15 Mistakes You're Making With Scones

Scones are undoubtedly one of the most underrated breakfast, brunch, lunch — and really anytime — treats. Although they are well-loved in many countries, scones may have a different identity depending on what part of the world you order one. While American scones are typically loaded with sugar, a distinct glaze, and specks of chocolate or fruit, the British version is more subdued with a drier, and certainly less sweet, flavor — almost like a traditional Southern biscuit. It also has a much deeper history. The pastry was at the height of fashion in the 1840s when it became associated with the afternoon tea ritual and has remained a paramount part of British culture since.

You can always stick to ordering scones at a café with your morning beverage of choice, but they are a relatively easy and customizable baked good to make at home. Just make sure to avoid these common pitfalls.  

Using warm butter

Many baked goods benefit from room-temperature ingredients. This ensures that everything is incorporated better with one another and it will make the batter easier to work with. However, scones prefer to keep things a bit more chill. Specifically, your scones will taste better if you use cold butter in your recipe. This is because when your butter is cold, it will melt in the oven and release steam which will cause your treats to inflate and develop a bit of height to them. 

As to what kind of butter you should use for your scones, you'll find that most recipes recommend using unsalted butter. You should almost always use unsalted butter for baking because you will have better control over flavor, as the salt content of different brands varies. In addition, unsalted butter contains less moisture, which will activate the gluten in your recipe less. You should also plan to use cold eggs and cold cream for your recipe. This will ensure that your scone dough stays chilled, thus maximizing its puff in the oven.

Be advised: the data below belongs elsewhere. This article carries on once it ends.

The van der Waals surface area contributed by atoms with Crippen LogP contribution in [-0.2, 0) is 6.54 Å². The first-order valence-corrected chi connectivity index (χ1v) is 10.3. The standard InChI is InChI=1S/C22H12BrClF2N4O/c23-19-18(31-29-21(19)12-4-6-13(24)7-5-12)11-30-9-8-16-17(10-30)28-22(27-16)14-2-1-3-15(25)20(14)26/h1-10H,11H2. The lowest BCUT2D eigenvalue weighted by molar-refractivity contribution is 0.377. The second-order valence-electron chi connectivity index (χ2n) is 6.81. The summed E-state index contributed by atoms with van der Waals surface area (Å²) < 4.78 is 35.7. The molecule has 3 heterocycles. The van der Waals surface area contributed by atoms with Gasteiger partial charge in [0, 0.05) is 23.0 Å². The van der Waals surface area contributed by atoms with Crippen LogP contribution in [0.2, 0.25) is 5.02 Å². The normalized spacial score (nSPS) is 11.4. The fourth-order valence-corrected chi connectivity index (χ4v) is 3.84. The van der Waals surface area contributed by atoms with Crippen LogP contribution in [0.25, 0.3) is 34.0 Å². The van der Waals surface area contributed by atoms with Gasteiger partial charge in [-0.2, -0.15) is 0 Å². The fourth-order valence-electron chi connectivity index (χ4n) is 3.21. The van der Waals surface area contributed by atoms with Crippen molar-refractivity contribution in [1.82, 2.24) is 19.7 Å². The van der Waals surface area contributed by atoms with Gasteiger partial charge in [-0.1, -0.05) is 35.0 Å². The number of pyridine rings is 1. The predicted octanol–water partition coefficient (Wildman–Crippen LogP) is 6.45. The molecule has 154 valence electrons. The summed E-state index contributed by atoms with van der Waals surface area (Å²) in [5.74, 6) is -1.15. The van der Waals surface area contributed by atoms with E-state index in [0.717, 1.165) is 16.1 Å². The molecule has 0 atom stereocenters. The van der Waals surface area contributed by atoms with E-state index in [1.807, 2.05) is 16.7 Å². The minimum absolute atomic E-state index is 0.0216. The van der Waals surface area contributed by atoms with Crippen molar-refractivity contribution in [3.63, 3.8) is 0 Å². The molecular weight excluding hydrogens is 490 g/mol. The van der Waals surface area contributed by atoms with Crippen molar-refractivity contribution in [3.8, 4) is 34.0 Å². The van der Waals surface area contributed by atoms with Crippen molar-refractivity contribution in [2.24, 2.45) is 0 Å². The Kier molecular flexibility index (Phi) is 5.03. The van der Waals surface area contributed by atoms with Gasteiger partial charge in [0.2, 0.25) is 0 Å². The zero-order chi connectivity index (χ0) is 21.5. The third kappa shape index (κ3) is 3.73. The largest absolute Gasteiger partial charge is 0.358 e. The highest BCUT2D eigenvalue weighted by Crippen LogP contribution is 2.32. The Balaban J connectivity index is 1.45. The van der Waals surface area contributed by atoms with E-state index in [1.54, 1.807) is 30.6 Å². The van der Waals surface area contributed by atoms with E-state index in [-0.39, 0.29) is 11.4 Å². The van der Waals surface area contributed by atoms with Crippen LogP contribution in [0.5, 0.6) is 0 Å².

Using high-gluten flour

If you're baking a sourdough loaf or fancy ciabatta, high-gluten flour is the way to go. But if you're working with scone dough, you must be very careful of the amount of gluten in your flour. Gluten is a compound made up of glutenin and gliadin proteins. When you mix your wheat flour with any sort of liquid, the proteins start to link up and form a network that produces highly-elastic proteins. The more that the dough is mixed, the stronger the gluten becomes. And when you bite into an overworked, gluten-ized scone, you'll find it has the texture of sandwich bread rather than the soft, delicate bite of a proper scone. 

The standard all-purpose flour used for most recipes has a comparatively high concentration of gluten in it compared to other flour varieties. To offset some of the gluten content, you should try using a blend of all-purpose flour and a lower-gluten flour, like pastry flour, in your scone dough. 

Forgetting an acid

Acid is the hidden weapon for making scones with the perfect texture, as it tends to tenderize the gluten in the dough and helps activate the baking soda — which allows the scone to puff. You have many different options for what kind of acid you can add to your biscuits. Since scone dough is similar to traditional biscuits, we recommend going with the classic buttermilk. It will keep your dough soft and fluffy and won't impart an astringent taste to your pastry. If you don't have any buttermilk handy, you can make your own by combining one cup of milk with a tablespoon of vinegar or lemon juice. 

Ensure you bring the milk to room temperature to prevent your homemade buttermilk from curdling. Alternatively, you can also add the juice of one lemon or a splash of vinegar straight to your dough with the rest of your wet ingredients. 

Adding the milk all at once

The quantity and order in which you add ingredients to your scone dough will alter its texture and consistency. If you add too much liquid, it will come out wet and not hold its shape. Skimp out on the liquid, and you risk dry, crumbly scones that taste like biting into a ball of flour.

One simple step that will help avoid tough scones is to incorporate the milk gradually rather than pour it all at once. Start with only adding half of the milk (or buttermilk, depending on the recipe), and slowly stir in more as you need it. Ideally, you'll only want to add enough liquid to bring the dough together, not so much that it comes out like a silky cake batter.

Humidity is an important factor affecting how much liquid your dough will absorb. During wet, humid days, the flour will more readily absorb liquid than on dry days. By adding the liquid incrementally, you'll have significantly more control over the consistency of your dough.

Skimping on the leavening agents